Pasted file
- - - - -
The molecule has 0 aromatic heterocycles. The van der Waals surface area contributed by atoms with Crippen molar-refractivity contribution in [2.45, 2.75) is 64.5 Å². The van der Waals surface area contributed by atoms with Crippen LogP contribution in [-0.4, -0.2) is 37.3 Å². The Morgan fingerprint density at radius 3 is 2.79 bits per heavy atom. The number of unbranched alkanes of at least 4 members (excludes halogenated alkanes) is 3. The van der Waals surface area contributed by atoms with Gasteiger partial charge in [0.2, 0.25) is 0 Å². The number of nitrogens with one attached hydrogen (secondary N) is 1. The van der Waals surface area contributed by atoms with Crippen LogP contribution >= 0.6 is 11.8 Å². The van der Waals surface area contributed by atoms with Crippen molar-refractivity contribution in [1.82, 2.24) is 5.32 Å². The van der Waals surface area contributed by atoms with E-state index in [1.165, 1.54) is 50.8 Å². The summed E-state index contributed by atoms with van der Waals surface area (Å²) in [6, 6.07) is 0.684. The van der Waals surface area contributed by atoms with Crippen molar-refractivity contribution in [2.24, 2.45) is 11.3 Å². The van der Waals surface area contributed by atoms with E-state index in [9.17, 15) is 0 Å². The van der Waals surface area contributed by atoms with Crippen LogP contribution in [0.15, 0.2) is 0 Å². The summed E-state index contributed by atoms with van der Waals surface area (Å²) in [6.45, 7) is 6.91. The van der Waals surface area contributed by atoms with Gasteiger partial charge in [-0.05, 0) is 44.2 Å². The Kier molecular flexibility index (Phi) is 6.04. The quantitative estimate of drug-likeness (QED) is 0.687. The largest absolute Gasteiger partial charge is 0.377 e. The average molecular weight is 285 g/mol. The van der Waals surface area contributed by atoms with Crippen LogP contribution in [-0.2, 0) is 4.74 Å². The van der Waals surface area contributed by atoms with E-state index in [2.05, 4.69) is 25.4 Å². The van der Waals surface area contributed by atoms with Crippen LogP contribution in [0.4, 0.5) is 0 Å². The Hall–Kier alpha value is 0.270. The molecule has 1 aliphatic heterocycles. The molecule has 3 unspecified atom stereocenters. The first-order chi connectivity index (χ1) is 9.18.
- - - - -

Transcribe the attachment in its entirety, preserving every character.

The molecule has 0 aromatic heterocycles. The van der Waals surface area contributed by atoms with Crippen molar-refractivity contribution in [2.45, 2.75) is 64.5 Å². The van der Waals surface area contributed by atoms with Crippen LogP contribution in [-0.4, -0.2) is 37.3 Å². The Morgan fingerprint density at radius 3 is 2.79 bits per heavy atom. The number of unbranched alkanes of at least 4 members (excludes halogenated alkanes) is 3. The van der Waals surface area contributed by atoms with Gasteiger partial charge in [0.2, 0.25) is 0 Å². The number of nitrogens with one attached hydrogen (secondary N) is 1. The van der Waals surface area contributed by atoms with Crippen LogP contribution >= 0.6 is 11.8 Å². The van der Waals surface area contributed by atoms with Crippen molar-refractivity contribution in [1.82, 2.24) is 5.32 Å². The van der Waals surface area contributed by atoms with E-state index in [1.165, 1.54) is 50.8 Å². The summed E-state index contributed by atoms with van der Waals surface area (Å²) in [6, 6.07) is 0.684. The van der Waals surface area contributed by atoms with Crippen molar-refractivity contribution in [2.24, 2.45) is 11.3 Å². The van der Waals surface area contributed by atoms with E-state index in [9.17, 15) is 0 Å². The van der Waals surface area contributed by atoms with Crippen LogP contribution in [0.15, 0.2) is 0 Å². The summed E-state index contributed by atoms with van der Waals surface area (Å²) in [6.45, 7) is 6.91. The van der Waals surface area contributed by atoms with Gasteiger partial charge in [-0.05, 0) is 44.2 Å². The Kier molecular flexibility index (Phi) is 6.04. The quantitative estimate of drug-likeness (QED) is 0.687. The largest absolute Gasteiger partial charge is 0.377 e. The average molecular weight is 285 g/mol. The van der Waals surface area contributed by atoms with Crippen LogP contribution in [-0.2, 0) is 4.74 Å². The van der Waals surface area contributed by atoms with E-state index in [2.05, 4.69) is 25.4 Å². The van der Waals surface area contributed by atoms with Crippen LogP contribution in [0.4, 0.5) is 0 Å². The Hall–Kier alpha value is 0.270. The molecule has 1 aliphatic heterocycles. The molecule has 3 unspecified atom stereocenters. The first-order chi connectivity index (χ1) is 9.18.